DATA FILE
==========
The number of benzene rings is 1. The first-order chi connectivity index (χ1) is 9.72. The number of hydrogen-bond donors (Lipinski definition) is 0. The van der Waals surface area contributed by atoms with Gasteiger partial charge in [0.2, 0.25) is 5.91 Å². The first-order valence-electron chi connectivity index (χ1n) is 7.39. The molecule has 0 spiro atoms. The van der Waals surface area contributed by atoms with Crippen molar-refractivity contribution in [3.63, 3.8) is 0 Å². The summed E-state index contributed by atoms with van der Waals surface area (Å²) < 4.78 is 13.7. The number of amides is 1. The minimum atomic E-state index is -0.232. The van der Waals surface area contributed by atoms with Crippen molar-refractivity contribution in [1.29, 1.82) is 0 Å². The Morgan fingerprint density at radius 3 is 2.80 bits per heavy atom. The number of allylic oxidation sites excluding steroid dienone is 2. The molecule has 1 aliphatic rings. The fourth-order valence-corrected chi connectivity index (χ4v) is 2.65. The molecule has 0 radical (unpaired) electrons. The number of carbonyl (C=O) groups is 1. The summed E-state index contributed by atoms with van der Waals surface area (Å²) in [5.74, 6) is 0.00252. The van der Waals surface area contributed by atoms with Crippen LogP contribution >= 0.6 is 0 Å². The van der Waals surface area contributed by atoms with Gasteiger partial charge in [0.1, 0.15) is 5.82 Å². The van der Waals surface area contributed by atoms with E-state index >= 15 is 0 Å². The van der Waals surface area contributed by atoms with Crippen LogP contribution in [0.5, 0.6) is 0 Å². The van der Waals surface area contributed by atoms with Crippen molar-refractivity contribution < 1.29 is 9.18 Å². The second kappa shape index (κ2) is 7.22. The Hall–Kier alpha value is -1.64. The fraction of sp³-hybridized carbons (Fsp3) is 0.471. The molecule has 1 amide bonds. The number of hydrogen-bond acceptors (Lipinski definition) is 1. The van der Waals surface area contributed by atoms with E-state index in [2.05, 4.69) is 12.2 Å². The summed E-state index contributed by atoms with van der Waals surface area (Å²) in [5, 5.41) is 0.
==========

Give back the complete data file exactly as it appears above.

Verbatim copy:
The number of benzene rings is 1. The first-order chi connectivity index (χ1) is 9.72. The number of hydrogen-bond donors (Lipinski definition) is 0. The van der Waals surface area contributed by atoms with Gasteiger partial charge in [0.2, 0.25) is 5.91 Å². The first-order valence-electron chi connectivity index (χ1n) is 7.39. The molecule has 0 spiro atoms. The van der Waals surface area contributed by atoms with Crippen molar-refractivity contribution in [3.63, 3.8) is 0 Å². The summed E-state index contributed by atoms with van der Waals surface area (Å²) < 4.78 is 13.7. The number of amides is 1. The minimum atomic E-state index is -0.232. The van der Waals surface area contributed by atoms with Crippen molar-refractivity contribution in [1.29, 1.82) is 0 Å². The Morgan fingerprint density at radius 3 is 2.80 bits per heavy atom. The number of allylic oxidation sites excluding steroid dienone is 2. The molecule has 1 aliphatic rings. The fourth-order valence-corrected chi connectivity index (χ4v) is 2.65. The molecule has 0 radical (unpaired) electrons. The number of carbonyl (C=O) groups is 1. The summed E-state index contributed by atoms with van der Waals surface area (Å²) in [5.74, 6) is 0.00252. The van der Waals surface area contributed by atoms with Crippen LogP contribution >= 0.6 is 0 Å². The van der Waals surface area contributed by atoms with Gasteiger partial charge in [0.1, 0.15) is 5.82 Å². The van der Waals surface area contributed by atoms with E-state index >= 15 is 0 Å². The van der Waals surface area contributed by atoms with Crippen LogP contribution in [0.5, 0.6) is 0 Å². The van der Waals surface area contributed by atoms with Crippen molar-refractivity contribution < 1.29 is 9.18 Å². The second kappa shape index (κ2) is 7.22. The Hall–Kier alpha value is -1.64. The fraction of sp³-hybridized carbons (Fsp3) is 0.471. The molecule has 1 amide bonds. The number of hydrogen-bond acceptors (Lipinski definition) is 1. The van der Waals surface area contributed by atoms with E-state index in [2.05, 4.69) is 12.2 Å². The summed E-state index contributed by atoms with van der Waals surface area (Å²) in [5, 5.41) is 0.